In 2006, fresh off a deployment to Afghanistan where they'd sniffed out IEDs and literally saved lives, the two parted ways.
"I didn't know where he was, or they couldn't tell me where he was because he was still with military security," said Jaramillo.
On Wednesday, all of that changed.
"It's like winning the lottery," Jaramillo laughed. " Life's complete. I got my buddy back."
Jaramillo was one of three Marine handlers reunited with their war dogs at K2 Solutions, Incorporated's Richmond County training facilities. The Marines had trained with the dogs years ago as a part of the Corps' now-defunct IDD program. Because of military downsizing and drawdowns from war, the government cut the program and gave the okay for K2 to offer the adoptions. Last week, K2 started contacting dozens of current or former Marines, among the 950 handlers in the program's history.
"I actually got to make the phone calls to the guys coming to get their dogs," smiled Brooklyn Smith, a marketing specialist with K2.
From the training ground outside of Southern Pines to the battlegrounds of Afghanistan, the Marines and war dogs united on their missions, providing critical professional and emotional support for one another.
But when they returned, many of the war dogs headed off to the next assignment, often placed with law enforcement agencies across the country. Some of the handlers got out of the military, and some stayed in. They'd always thought of their Battle Buddies.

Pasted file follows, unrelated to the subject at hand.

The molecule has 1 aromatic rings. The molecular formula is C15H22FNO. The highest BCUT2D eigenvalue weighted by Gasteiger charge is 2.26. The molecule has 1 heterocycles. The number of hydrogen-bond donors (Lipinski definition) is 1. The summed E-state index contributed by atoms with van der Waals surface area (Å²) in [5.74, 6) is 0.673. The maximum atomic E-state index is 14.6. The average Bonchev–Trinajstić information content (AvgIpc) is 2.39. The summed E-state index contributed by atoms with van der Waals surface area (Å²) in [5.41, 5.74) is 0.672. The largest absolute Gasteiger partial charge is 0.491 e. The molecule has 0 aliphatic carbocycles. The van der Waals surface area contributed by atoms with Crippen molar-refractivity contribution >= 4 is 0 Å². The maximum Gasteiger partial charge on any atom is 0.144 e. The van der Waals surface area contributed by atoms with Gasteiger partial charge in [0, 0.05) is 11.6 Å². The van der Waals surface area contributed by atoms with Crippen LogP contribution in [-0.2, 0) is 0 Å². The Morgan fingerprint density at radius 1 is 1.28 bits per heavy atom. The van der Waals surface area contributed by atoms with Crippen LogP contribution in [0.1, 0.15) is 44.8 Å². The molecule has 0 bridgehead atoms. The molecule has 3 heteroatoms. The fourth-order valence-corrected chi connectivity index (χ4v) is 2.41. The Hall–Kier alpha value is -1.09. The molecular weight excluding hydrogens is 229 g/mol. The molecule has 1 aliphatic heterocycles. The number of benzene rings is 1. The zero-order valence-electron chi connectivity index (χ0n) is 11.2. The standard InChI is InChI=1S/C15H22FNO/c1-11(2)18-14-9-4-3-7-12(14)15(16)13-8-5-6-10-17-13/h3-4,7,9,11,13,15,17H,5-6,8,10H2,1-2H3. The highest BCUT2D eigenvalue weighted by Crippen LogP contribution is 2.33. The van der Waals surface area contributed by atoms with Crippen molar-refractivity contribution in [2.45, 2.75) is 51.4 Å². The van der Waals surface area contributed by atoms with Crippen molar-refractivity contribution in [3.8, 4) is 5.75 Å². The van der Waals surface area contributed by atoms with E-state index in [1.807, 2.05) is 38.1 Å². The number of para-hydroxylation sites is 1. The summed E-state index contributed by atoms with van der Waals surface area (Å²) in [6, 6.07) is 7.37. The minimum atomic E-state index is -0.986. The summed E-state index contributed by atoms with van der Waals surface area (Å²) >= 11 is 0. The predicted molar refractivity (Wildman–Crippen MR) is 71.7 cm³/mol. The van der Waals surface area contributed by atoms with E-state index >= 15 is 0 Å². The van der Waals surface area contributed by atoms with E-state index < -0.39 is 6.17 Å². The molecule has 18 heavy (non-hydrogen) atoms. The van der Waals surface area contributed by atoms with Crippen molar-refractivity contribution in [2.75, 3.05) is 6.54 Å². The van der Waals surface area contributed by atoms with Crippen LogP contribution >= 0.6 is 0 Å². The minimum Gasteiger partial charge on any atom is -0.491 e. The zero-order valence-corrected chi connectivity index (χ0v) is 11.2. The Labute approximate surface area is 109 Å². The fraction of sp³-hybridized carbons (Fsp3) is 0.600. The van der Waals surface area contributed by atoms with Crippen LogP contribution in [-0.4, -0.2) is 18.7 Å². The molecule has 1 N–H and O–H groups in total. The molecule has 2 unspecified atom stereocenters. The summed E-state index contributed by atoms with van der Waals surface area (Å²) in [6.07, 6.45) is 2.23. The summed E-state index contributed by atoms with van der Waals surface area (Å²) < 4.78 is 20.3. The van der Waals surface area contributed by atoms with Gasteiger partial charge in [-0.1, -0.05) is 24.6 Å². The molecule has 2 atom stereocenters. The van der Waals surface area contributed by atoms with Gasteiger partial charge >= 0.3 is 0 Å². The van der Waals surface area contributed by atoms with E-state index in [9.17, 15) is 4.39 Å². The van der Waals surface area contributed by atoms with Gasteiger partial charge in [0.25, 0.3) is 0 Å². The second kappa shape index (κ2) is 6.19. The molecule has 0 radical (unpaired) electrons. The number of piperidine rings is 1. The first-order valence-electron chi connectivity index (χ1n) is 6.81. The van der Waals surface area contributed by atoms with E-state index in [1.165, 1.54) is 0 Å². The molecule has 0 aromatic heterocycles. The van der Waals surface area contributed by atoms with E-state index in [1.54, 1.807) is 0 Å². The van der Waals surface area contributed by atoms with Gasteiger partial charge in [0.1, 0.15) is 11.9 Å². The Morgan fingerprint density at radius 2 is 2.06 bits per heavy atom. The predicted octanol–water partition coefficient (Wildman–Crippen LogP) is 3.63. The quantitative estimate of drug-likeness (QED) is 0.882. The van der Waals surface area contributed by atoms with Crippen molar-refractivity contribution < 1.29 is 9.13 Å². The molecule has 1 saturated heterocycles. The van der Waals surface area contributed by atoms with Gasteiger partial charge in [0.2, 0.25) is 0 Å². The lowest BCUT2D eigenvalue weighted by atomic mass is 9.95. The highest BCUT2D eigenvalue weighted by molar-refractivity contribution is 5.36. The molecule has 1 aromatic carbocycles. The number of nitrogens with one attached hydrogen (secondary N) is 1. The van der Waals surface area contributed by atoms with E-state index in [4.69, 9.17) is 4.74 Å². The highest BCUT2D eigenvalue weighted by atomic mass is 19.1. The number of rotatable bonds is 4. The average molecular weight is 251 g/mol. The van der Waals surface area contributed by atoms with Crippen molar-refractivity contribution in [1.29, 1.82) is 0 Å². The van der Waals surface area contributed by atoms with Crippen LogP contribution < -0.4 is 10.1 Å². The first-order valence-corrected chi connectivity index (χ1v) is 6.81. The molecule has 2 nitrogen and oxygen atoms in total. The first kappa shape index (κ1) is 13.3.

"I tried to keep up with him," said Sergeant Mark Slocum, who was reunited with his black labrador, Tug. "I never thought I'd be able to adopt him because he had several handlers over the years."
Like Jaramillo and Shooter, Sergeant Slocum and Tug shared many months in Afghanistan in 2011. Tug was like Slocum's child, whom he protected under enemy fire just like any other platoon member. And Tug was a true professional.
"He had a great nose," said Slocum. "He could smell things from far away and gunfire never bothered him."
Former Marine Corporal Stephen Kessler's Battle Buddy was Cade. Cade had already been adopted by another handler, so on Wednesday Kessler was allowed to take Susie home. For the 25-year-old, the adoption is a step along the road to healing.
""It's going to be a help to me honestly because there's a lot of struggles after you get out," said Kessler. "And these dogs, they're not certified, but in my eyes they're every bit certified to help people."
K2 will complete the remaining nine adoptions in ceremonies on Friday and Saturday. For the handler who cannot travel to North Carolina, the Houston-based Mission K9 Rescue non-profit will pay for travel expenses to fly the war dog to its Forever Homes.
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